Average of polls as of Sunday, March 22: Lab: 33.84%, Conservative: 33.16%, UKIP 14.73%, Lib Dem 7.91%, Green 4.73%. The data is from: YouGov, Populus, Opinium, ComRes, Survation, Ipsos MORI, ICM, TNS-BMRB.
TOO MANY TWEETS…
From The TelegraphPhilip Johnston - We don't like coalitions – but we may have to get used to them
Tim Stanley - Why is Nigel Farage considered fair game?
Rachel Sylvester - Prepare for the great leadership bloodbath
Alex Massie - In a brave move, David Cameron sets fire to his authority
0900 Boris Johnson on LBC for 'Ask Boris'
0930 UK monthly inflation figures from ONS. Last month's figures showed a CPI inflation rate of 0.3 per cent in the year to January
1030: Campaigners launch the 'MyMP' campaign for "real democracy"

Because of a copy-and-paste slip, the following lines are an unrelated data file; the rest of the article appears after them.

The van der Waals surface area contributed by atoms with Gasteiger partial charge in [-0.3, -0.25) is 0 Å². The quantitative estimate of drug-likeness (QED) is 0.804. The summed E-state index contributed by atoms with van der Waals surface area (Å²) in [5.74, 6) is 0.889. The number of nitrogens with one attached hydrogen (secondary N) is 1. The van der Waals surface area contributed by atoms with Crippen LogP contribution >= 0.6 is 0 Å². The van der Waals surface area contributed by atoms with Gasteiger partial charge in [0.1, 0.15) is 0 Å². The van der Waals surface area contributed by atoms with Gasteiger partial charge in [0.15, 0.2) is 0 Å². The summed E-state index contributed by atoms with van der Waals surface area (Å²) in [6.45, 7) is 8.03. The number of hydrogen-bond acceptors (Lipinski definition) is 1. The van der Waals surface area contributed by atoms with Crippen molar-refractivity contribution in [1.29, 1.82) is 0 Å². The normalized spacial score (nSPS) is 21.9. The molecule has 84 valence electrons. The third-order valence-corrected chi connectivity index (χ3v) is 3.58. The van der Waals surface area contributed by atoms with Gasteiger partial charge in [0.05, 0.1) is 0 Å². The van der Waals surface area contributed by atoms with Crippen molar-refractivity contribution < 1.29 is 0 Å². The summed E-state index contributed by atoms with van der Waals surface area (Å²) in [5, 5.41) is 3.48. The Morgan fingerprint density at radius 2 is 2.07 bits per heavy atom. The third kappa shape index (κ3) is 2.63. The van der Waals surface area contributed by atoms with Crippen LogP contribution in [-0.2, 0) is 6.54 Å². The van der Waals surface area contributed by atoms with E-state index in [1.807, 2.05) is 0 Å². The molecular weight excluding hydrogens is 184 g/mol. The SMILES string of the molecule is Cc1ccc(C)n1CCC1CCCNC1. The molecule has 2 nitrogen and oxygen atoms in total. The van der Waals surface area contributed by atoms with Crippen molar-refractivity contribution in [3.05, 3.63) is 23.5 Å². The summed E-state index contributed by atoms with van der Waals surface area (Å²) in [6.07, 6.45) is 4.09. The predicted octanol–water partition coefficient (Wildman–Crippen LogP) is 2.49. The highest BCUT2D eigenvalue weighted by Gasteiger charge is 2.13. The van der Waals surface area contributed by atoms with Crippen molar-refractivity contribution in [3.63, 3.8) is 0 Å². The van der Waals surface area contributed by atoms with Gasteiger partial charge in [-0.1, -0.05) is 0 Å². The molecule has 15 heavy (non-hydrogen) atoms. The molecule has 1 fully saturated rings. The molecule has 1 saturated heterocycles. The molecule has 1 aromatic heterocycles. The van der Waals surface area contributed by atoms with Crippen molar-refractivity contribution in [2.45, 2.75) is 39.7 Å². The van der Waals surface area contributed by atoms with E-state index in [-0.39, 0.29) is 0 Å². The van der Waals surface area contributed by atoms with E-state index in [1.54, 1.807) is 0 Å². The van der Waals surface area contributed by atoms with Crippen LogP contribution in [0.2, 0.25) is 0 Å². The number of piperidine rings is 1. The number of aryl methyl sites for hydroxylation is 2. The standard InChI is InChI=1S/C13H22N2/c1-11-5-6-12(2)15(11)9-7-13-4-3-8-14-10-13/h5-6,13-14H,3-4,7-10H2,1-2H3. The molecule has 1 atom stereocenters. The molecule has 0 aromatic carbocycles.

1030 Ed Balls speaks in Birmingham on Labour's economic policy and unveils a new manifesto commitment
1415 George Osborne to give evidence to the Treasury Committee on the Budget
1445 Cabinet Office Minister Francis Maude speaks at a Reform event in London on the future of public service delivery
1545 Energy Secretary Ed Davey and shadow energy secretary Caroline Flint speak at a Policy Exchange event on the UK energy market
1830 Birkbeck University debate on "Policies or personality?Can the internet change our voting habits?"
TODAY IN PARLIAMENT
HOUSE OF COMMONS
11.30: Oral questions - Deputy Prime Minister, including Topical Questions; Attorney General
Ten Minute Rule Motion - Schools (Opportunity to Study for Qualifications)
Motion - Business of the House motion
Legislation -Recall of MPs Bill - Consideration of Lords amendments